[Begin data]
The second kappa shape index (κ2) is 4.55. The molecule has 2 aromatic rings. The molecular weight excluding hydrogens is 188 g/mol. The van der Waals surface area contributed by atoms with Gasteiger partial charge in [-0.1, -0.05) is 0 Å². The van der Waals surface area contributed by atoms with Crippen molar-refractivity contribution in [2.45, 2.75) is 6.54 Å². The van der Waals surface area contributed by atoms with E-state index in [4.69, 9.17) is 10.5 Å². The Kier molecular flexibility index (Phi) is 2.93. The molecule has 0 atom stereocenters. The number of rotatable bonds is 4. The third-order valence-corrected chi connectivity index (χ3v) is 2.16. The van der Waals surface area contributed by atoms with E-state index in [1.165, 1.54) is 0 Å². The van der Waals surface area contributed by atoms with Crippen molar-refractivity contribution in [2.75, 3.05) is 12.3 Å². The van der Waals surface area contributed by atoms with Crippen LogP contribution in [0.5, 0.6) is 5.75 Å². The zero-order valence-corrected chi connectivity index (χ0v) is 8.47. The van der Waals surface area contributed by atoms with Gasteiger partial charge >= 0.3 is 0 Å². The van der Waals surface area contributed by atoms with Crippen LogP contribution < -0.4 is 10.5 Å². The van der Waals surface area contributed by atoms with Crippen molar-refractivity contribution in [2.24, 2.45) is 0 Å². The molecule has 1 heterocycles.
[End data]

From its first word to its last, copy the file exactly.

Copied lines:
The second kappa shape index (κ2) is 4.55. The molecule has 2 aromatic rings. The molecular weight excluding hydrogens is 188 g/mol. The van der Waals surface area contributed by atoms with Gasteiger partial charge in [-0.1, -0.05) is 0 Å². The van der Waals surface area contributed by atoms with Crippen molar-refractivity contribution in [2.45, 2.75) is 6.54 Å². The van der Waals surface area contributed by atoms with E-state index in [4.69, 9.17) is 10.5 Å². The Kier molecular flexibility index (Phi) is 2.93. The molecule has 0 atom stereocenters. The number of rotatable bonds is 4. The third-order valence-corrected chi connectivity index (χ3v) is 2.16. The van der Waals surface area contributed by atoms with E-state index in [1.165, 1.54) is 0 Å². The van der Waals surface area contributed by atoms with Crippen molar-refractivity contribution in [2.75, 3.05) is 12.3 Å². The van der Waals surface area contributed by atoms with Crippen LogP contribution in [0.5, 0.6) is 5.75 Å². The zero-order valence-corrected chi connectivity index (χ0v) is 8.47. The van der Waals surface area contributed by atoms with Gasteiger partial charge >= 0.3 is 0 Å². The van der Waals surface area contributed by atoms with Crippen LogP contribution < -0.4 is 10.5 Å². The van der Waals surface area contributed by atoms with Crippen molar-refractivity contribution in [2.24, 2.45) is 0 Å². The molecule has 1 heterocycles.